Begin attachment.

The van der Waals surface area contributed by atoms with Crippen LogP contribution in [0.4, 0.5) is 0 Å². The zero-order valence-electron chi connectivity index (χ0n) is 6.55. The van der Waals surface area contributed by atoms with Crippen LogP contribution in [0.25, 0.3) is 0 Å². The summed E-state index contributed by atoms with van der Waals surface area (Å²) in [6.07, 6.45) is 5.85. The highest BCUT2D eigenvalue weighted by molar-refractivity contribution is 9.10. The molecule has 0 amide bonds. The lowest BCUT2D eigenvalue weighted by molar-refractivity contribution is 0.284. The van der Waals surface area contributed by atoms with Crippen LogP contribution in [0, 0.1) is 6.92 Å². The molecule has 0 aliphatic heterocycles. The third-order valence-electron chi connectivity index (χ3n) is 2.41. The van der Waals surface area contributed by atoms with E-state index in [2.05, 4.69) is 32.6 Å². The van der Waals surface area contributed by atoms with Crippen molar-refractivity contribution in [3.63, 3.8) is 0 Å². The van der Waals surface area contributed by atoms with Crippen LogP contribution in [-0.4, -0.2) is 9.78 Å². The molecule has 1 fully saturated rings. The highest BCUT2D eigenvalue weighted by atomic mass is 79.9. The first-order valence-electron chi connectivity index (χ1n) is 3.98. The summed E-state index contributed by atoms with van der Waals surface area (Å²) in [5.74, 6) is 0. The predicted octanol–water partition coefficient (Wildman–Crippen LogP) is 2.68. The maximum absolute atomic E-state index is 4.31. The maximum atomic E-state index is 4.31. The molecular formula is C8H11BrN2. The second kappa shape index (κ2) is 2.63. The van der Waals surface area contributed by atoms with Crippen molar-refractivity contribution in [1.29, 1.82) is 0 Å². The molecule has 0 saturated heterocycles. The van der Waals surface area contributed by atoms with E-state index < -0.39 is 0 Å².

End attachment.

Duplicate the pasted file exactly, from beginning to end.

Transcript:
The van der Waals surface area contributed by atoms with Crippen LogP contribution in [0.4, 0.5) is 0 Å². The zero-order valence-electron chi connectivity index (χ0n) is 6.55. The van der Waals surface area contributed by atoms with Crippen LogP contribution in [0.25, 0.3) is 0 Å². The summed E-state index contributed by atoms with van der Waals surface area (Å²) in [6.07, 6.45) is 5.85. The highest BCUT2D eigenvalue weighted by molar-refractivity contribution is 9.10. The molecule has 0 amide bonds. The lowest BCUT2D eigenvalue weighted by molar-refractivity contribution is 0.284. The van der Waals surface area contributed by atoms with Crippen LogP contribution in [0, 0.1) is 6.92 Å². The molecule has 0 aliphatic heterocycles. The third-order valence-electron chi connectivity index (χ3n) is 2.41. The van der Waals surface area contributed by atoms with E-state index in [2.05, 4.69) is 32.6 Å². The van der Waals surface area contributed by atoms with Crippen molar-refractivity contribution in [3.63, 3.8) is 0 Å². The van der Waals surface area contributed by atoms with Crippen LogP contribution in [-0.4, -0.2) is 9.78 Å². The molecule has 1 fully saturated rings. The highest BCUT2D eigenvalue weighted by atomic mass is 79.9. The first-order valence-electron chi connectivity index (χ1n) is 3.98. The summed E-state index contributed by atoms with van der Waals surface area (Å²) in [5.74, 6) is 0. The predicted octanol–water partition coefficient (Wildman–Crippen LogP) is 2.68. The maximum absolute atomic E-state index is 4.31. The maximum atomic E-state index is 4.31. The molecular formula is C8H11BrN2. The second kappa shape index (κ2) is 2.63. The van der Waals surface area contributed by atoms with Crippen molar-refractivity contribution in [1.29, 1.82) is 0 Å². The molecule has 0 saturated heterocycles. The van der Waals surface area contributed by atoms with E-state index < -0.39 is 0 Å².